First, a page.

YANGON (Reuters) - The U.S. government’s aid chief said on Friday he believes in American aid engagement and development work in Myanmar, and the Rohingya crisis is an “impediment” to that work, not a reason to scale back assistance.
Mark Green, administrator of the United States Agency for International Development (USAID), is in Myanmar for a three-day visit that follows a trip to the Bangladeshi capital, Dhaka, and Rohingya refugee camps in southeast Bangladesh.
Some Asian leaders have been wary about U.S. President Donald Trump’s “America First” policy and his commitment to the region, especially after he walked away from the Trans-Pacific Partnership trade pact in 2016 in the name of protecting U.S. jobs.
“When challenges are there, I don’t believe they get better by America pulling back ... I very much believe in what we do,” Green said in Myanmar’s main city of Yangon after meeting government leader Aung San Suu Kyi in the capital, Naypyitaw.
Green said he believed in American engagement in Myanmar and the importance of “development tools” and “humanitarian assistance”.
“We want to do more. We want to do good things, we want to do big things,” said Green.
On Thursday, Green told reporters in Dhaka the United States would provide $44 million in additional aid for the Rohingya and vulnerable populations in Myanmar and Bangladesh.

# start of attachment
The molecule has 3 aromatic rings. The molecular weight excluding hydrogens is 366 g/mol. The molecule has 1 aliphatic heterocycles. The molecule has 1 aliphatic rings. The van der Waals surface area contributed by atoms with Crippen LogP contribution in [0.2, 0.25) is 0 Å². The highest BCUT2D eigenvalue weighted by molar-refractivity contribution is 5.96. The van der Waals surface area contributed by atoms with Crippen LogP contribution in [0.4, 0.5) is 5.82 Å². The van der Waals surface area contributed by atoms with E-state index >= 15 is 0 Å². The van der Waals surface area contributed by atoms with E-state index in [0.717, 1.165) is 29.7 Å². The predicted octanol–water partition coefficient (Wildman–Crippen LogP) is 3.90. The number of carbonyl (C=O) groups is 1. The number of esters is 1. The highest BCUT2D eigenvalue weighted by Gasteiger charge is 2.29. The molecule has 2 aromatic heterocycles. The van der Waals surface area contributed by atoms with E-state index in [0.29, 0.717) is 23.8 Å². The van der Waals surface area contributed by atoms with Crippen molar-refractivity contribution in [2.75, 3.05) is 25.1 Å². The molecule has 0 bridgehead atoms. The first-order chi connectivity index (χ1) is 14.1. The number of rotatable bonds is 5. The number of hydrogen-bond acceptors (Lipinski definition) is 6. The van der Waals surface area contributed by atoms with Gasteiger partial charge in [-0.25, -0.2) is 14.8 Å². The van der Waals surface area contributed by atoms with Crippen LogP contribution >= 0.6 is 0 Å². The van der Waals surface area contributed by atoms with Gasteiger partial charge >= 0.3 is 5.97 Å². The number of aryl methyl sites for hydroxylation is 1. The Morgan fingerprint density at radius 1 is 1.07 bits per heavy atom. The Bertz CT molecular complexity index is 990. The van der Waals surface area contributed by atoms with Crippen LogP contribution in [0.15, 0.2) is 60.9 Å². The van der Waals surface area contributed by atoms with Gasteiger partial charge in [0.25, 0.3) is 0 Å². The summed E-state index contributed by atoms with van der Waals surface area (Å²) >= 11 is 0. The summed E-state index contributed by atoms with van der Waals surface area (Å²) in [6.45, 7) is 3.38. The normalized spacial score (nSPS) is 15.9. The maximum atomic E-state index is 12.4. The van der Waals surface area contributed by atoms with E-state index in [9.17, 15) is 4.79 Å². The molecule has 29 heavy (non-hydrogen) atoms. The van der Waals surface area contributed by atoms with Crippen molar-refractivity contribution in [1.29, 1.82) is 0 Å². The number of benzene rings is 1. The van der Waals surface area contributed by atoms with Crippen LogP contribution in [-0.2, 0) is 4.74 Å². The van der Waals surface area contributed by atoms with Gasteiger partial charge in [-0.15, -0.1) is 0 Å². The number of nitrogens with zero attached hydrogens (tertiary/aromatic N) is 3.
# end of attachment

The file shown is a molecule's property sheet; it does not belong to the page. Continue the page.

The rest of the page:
According to U.N. estimates, nearly 700,000 Rohingya have fled into Bangladesh from Buddhist-majority Myanmar’s Rakhine State to escape a military crackdown since August, launched in response to Rohingya insurgent attacks.
Refugees have told of numerous incidents of murder, rape and arson by Myanmar troops and Buddhist vigilantes, which the United States and United Nations have called “ethnic cleansing”.
Myanmar has denied nearly all of the allegations, saying its security forces have been waging a legitimate counter-insurgency operation against Rohingya “terrorists”.
“This is a country that I think has tremendous potential. There’s an impediment to that work - and that is the crisis that we’re talking about - but we believe that in the long-term future we can address this impediment,” said Green, referring to the Rohingya crisis.
He has called on Myanmar to end violence against the Rohingya and to provide humanitarian workers and media unhindered access in the country.
Green and other American officials on the trip also said the return of Rohingya refugees to Myanmar should be dignified, voluntary and safe and that their rights and security in Myanmar must be guaranteed.
Reporting by Antoni Slodkowski